II.A7.11Vehapphala, the heaven of gods and Ariyas of great reward. This realm is shared between Brahmas who have practised Samatha and Vipassana meditation during their life as humans. Those Brahmas who have practised Samatha only can be reborn into lower realms after dying, but those who have practised Vipassana and have attained the Ariya stage can be reborn in this realm again or a higher realm. The famous Ledi Sayadaw was believed to be reborn in this realm by some followers. (7) The Brahmas of this realm can live up to a period of the life span of 500 universes.

        II.B. Third Jhana Planes. These abodes harbour Brahmas who have a body with aura as the characteristic. There are three planes in this category.

        II.B1.12. Subha-kinha, the heaven of gods full of steady aura. They can live up to the life span of 64 universes.

        II.B2.13. Appamana-subha, the heaven of gods of infinite aura. They can live up to the life span of 32 universes.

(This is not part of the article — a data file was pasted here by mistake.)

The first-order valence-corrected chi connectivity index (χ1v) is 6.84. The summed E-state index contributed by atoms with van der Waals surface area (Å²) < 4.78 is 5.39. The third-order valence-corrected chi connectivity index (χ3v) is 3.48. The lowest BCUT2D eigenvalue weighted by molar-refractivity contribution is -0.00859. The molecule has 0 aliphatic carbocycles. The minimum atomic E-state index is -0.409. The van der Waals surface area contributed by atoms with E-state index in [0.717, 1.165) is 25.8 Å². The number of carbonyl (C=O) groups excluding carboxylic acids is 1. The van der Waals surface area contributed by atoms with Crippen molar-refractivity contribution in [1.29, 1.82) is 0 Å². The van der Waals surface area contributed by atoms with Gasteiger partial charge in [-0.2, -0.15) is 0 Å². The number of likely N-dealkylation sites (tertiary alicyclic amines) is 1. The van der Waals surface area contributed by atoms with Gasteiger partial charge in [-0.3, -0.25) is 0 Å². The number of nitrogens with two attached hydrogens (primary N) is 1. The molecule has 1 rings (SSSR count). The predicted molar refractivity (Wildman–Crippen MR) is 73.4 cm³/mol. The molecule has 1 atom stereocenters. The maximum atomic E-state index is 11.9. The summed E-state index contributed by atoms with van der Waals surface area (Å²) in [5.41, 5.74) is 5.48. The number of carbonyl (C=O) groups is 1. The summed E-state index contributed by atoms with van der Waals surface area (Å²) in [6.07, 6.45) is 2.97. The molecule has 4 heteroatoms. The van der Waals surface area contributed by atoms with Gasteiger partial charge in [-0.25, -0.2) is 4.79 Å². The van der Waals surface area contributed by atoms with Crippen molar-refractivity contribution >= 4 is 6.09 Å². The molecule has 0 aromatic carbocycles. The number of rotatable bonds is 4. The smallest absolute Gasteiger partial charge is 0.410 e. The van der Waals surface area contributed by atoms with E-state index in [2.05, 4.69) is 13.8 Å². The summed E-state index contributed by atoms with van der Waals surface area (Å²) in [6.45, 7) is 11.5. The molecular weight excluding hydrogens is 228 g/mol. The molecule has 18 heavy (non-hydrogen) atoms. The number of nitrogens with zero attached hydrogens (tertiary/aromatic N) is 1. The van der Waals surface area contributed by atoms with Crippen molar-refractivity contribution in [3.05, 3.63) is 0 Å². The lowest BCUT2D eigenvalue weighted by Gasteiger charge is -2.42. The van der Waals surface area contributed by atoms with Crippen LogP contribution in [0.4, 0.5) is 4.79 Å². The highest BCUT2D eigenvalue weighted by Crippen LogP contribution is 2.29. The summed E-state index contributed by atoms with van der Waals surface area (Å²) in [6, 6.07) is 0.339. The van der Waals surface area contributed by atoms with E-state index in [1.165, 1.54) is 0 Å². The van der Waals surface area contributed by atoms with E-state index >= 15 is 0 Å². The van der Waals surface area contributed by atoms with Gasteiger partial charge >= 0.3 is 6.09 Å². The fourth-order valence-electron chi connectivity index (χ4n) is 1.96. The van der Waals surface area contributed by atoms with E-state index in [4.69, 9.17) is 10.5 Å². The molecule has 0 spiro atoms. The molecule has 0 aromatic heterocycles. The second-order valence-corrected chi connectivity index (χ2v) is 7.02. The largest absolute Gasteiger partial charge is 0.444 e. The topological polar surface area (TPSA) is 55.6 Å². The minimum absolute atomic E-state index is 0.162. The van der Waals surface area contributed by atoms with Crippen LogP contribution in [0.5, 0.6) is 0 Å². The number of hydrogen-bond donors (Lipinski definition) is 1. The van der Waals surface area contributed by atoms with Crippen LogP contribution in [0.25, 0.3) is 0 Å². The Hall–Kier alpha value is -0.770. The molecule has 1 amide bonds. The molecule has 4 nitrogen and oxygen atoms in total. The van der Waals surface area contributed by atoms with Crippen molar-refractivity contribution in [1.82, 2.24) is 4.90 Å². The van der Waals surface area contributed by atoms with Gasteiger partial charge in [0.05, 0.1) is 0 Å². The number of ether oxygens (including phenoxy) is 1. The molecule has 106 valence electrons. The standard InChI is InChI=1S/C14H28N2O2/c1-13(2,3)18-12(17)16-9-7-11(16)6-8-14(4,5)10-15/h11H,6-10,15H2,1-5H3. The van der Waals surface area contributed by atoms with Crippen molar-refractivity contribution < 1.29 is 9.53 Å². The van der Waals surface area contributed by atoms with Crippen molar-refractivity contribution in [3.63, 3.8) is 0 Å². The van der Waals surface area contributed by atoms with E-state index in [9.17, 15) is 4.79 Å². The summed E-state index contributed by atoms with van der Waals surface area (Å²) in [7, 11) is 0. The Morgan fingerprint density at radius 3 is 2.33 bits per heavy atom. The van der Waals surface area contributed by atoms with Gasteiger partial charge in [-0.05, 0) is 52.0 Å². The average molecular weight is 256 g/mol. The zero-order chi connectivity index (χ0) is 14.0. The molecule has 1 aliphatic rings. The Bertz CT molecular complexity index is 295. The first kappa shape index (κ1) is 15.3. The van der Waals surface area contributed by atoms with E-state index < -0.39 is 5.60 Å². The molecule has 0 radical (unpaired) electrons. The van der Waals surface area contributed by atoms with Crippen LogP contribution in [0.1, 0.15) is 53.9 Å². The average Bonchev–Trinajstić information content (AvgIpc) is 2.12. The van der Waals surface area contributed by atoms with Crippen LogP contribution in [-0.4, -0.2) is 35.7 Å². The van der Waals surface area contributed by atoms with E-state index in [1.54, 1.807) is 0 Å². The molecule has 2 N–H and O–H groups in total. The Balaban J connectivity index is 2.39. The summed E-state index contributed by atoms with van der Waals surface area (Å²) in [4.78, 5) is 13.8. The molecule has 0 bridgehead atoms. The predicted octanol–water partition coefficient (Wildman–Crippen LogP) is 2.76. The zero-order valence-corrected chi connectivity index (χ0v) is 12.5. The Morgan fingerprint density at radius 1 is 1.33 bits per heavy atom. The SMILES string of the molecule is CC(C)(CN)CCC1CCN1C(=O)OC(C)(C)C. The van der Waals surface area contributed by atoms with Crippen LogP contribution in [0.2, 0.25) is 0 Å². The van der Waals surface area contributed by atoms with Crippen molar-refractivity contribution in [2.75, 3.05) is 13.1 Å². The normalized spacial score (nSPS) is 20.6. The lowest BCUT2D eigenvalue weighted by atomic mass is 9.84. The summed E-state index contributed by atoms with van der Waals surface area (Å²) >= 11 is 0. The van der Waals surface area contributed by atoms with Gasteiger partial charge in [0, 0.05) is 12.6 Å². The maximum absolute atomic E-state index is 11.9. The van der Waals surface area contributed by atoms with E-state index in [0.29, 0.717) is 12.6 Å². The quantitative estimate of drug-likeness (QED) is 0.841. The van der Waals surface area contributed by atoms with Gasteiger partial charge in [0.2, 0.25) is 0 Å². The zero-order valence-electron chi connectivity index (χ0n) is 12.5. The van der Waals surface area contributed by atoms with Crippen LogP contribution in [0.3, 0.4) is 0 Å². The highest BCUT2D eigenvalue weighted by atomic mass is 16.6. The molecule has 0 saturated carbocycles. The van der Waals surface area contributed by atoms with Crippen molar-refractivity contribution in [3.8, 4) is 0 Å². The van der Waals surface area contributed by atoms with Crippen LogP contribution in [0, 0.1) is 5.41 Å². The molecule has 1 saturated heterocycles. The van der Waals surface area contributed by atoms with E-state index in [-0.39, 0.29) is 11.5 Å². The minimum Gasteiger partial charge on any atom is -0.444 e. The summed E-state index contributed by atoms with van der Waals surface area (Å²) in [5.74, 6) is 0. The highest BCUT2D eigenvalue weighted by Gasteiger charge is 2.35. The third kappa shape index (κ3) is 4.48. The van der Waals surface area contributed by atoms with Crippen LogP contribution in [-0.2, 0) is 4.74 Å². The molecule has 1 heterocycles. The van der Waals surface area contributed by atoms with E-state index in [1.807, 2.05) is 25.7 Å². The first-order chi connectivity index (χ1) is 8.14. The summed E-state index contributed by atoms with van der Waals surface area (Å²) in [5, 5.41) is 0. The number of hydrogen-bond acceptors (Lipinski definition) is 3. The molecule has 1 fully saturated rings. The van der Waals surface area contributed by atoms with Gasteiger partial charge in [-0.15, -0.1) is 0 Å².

II.B3.14. Paritta-subha, the heaven of gods with minor aura. They can live up to the life span of 16 universes.

        II.C. Second Jhana Planes. The Brahmas of these abodes have a body with different degrees of lustre.

        II.C1.15. Abhassara, the heaven of radiant gods. They can live up to the life span of 8 universes.

        II.C2.16. Appamanabha, the heaven of gods with infinite lustre. They can live up to the life span of 4 universes.

        II.C3.17. Parittabha, the heaven of gods with minor lustre. They can live up to the life span of 2 universes.

        II.D. First Jhana Planes. The Brahmas of these abodes are the lowest grade of the Brahma loka. They have a huge body measuring 12 Yojanas (about 96 miles) and have internal organs as ourselves except for the genitalia although they have an appearance of a male. They are well organised and have a head in every thousand Brahmas. The Chief of Maha Brahmas is called Harita and has 100000 followers.